Most small-business owners and freelancers know that they have to have a web presence in order to be relevant in today’s marketplace. Without your own URL, potential clients and collaborators not only can’t find you, but they may wonder if you really are the professional you claim to be (or if you really even exist at all).
But if you’re not a graphic designer, it can be hard to know how to make your website look great, function well, and tell visitors who you are using primarily visual cues. It can also be hard to know, even after you’ve built a site or paid someone else to do it, whether it’s helping or hurting your business.
In other words, how do you know if your website is worthless?
Natalie Andres, a Los Angeles-based graphic designer and developer and the owner of Hole Punch Design, says that the functionality and goals of your website — and therefore, its design — depend largely on what kind of business you’re running, and where you are in your professional journey.
“Different people have different needs for their website,” she says.
If you have a brick-and-mortar store and an existing loyal customer base, for instance, and you’re simply looking to start selling your merch online, you can get by with something that’s aesthetically pleasing and functional. Same goes for if you’re, say, an interior designer who primarily needs a place to exhibit your portfolio. If, on the other hand, you’re a new business and your website is the first point of contact the world has with your brand, you’ll want to focus more on SEO and social media links.
But before we get into all that, let’s take inventory of your existing website. There are a few steps towards finding out if you’re smoothly sailing, or if it’s time to revamp your online presence.
Critique the Aesthetics
Trendy website design changes about as often as trendy clothing design. That means that the on-trend site you put up five years ago with all the new widgets and looks and tools might make the site look totally dated in 2018, giving potential customers the sense that your business or services are also not particularly current.
“What is popular is always changing with website design,” says Andres. “Anything a little too gimmicky gets dated really quickly.”
For instance, websites that hearken back to the good ol’ days of the internet — the 1990s — are currently having a moment. But that moment will likely be over within the next year or two, and then you’ll be stuck with a site that just looks like it’s two decades old.
The same goes for colors and fonts. Since modern design favors a sleeker look, and since web fonts are constantly being upgraded, Andres says that using “too many different colors, or… not taking advantage of new web fonts” are clear indicators that your site was last updated around the same time as your MySpace profile.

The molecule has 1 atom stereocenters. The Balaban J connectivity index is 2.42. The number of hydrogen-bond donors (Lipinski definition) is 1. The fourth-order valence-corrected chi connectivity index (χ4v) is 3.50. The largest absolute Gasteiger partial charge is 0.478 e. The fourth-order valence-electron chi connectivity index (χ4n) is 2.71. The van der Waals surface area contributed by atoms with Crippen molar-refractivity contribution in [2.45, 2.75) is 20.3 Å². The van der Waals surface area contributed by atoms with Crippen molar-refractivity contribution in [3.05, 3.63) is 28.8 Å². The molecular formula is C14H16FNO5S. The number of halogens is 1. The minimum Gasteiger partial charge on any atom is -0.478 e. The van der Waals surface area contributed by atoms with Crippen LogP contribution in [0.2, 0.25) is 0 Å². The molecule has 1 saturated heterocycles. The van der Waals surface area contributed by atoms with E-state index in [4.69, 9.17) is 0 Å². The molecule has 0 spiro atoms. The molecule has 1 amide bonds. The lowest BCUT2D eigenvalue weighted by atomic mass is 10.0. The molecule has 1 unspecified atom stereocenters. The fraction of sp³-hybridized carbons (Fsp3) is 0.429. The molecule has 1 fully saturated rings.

Critique the Tech
In addition to taking a hard look at your site’s aesthetics, you’re going to want to take a hard look at its functionality. Your site should modify itself for phone screens, and not rely on outdated html that doesn’t allow for pictures to upload smoothly. It should also not cause said pictures to look pixelated. Pictures should be smoothly streamlined with text, and neither text nor images should look like solid blocks when they appear on the screen.
Also, be wary of being overly text-heavy. “Pinterest and Instagram are so big that if you don’t have catchy images on your site, you’re going to fall behind,” says Andres.
Check Your Calendar
If you’re still not sure whether your website is worthless or not, take a look at your calendar. Have you upgraded your site within the last year or two? Or has it been more than half a decade?
“I would say [most websites] need updating within about five years,” says Andres. “But, if you have a good solid foundation that is not too gimmicky, not too trendy, that is timeless, you can have that work for as long as 10 years.”
Still, she says, even if your site’s look remains passable, it’s important to incorporate tech upgrades and make sure you’re in step with modern capabilities.
On the flip side, be careful of over-updating. “If you’re changing your site every two years, you don’t have a consistent brand,” says Andres. “Maybe add a feature, remove a feature, or clean it up, but you want to have some consistency.”
If you have found, after reading this article, that your website is indeed worthless, tune in tomorrow for part two of this series: coming up with a solution!